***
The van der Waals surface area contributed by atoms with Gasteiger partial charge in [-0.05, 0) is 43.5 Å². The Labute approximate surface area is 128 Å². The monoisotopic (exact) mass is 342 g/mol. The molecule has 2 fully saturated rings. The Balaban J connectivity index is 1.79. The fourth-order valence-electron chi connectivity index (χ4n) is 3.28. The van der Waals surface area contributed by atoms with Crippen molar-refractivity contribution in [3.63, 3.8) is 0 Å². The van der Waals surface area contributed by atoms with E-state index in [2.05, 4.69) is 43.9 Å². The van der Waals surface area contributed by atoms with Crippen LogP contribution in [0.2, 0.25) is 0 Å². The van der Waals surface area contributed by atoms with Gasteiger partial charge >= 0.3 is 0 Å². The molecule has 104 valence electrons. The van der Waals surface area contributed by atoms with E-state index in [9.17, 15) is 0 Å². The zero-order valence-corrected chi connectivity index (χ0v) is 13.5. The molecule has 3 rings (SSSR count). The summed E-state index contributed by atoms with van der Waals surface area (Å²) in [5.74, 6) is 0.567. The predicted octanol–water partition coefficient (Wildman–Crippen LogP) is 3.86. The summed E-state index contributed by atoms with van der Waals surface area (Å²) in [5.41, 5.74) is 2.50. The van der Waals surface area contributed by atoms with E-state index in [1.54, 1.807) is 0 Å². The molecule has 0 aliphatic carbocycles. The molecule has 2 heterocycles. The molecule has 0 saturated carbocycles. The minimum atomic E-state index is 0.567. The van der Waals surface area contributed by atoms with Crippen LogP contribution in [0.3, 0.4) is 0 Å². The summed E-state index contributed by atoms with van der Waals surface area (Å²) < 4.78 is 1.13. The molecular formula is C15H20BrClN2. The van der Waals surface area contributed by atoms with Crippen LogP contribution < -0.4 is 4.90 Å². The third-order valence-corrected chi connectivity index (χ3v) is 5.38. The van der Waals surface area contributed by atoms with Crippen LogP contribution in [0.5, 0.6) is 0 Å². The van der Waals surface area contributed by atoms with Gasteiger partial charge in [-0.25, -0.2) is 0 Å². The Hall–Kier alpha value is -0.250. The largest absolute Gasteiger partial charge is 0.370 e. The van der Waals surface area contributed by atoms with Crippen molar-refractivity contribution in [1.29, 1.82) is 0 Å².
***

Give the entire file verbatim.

The van der Waals surface area contributed by atoms with Gasteiger partial charge in [-0.05, 0) is 43.5 Å². The Labute approximate surface area is 128 Å². The monoisotopic (exact) mass is 342 g/mol. The molecule has 2 fully saturated rings. The Balaban J connectivity index is 1.79. The fourth-order valence-electron chi connectivity index (χ4n) is 3.28. The van der Waals surface area contributed by atoms with Crippen molar-refractivity contribution in [3.63, 3.8) is 0 Å². The van der Waals surface area contributed by atoms with E-state index in [2.05, 4.69) is 43.9 Å². The van der Waals surface area contributed by atoms with Crippen LogP contribution in [0.2, 0.25) is 0 Å². The van der Waals surface area contributed by atoms with Gasteiger partial charge >= 0.3 is 0 Å². The molecule has 104 valence electrons. The van der Waals surface area contributed by atoms with E-state index in [9.17, 15) is 0 Å². The zero-order valence-corrected chi connectivity index (χ0v) is 13.5. The molecule has 3 rings (SSSR count). The summed E-state index contributed by atoms with van der Waals surface area (Å²) in [5.74, 6) is 0.567. The predicted octanol–water partition coefficient (Wildman–Crippen LogP) is 3.86. The summed E-state index contributed by atoms with van der Waals surface area (Å²) in [5.41, 5.74) is 2.50. The van der Waals surface area contributed by atoms with E-state index in [1.54, 1.807) is 0 Å². The molecule has 0 aliphatic carbocycles. The molecule has 2 heterocycles. The molecule has 0 saturated carbocycles. The minimum atomic E-state index is 0.567. The van der Waals surface area contributed by atoms with Crippen LogP contribution in [0.3, 0.4) is 0 Å². The summed E-state index contributed by atoms with van der Waals surface area (Å²) < 4.78 is 1.13. The molecular formula is C15H20BrClN2. The van der Waals surface area contributed by atoms with Crippen LogP contribution < -0.4 is 4.90 Å². The third-order valence-corrected chi connectivity index (χ3v) is 5.38. The van der Waals surface area contributed by atoms with Crippen LogP contribution in [0.5, 0.6) is 0 Å². The van der Waals surface area contributed by atoms with Gasteiger partial charge in [-0.25, -0.2) is 0 Å². The Hall–Kier alpha value is -0.250. The largest absolute Gasteiger partial charge is 0.370 e. The van der Waals surface area contributed by atoms with Crippen molar-refractivity contribution in [1.29, 1.82) is 0 Å².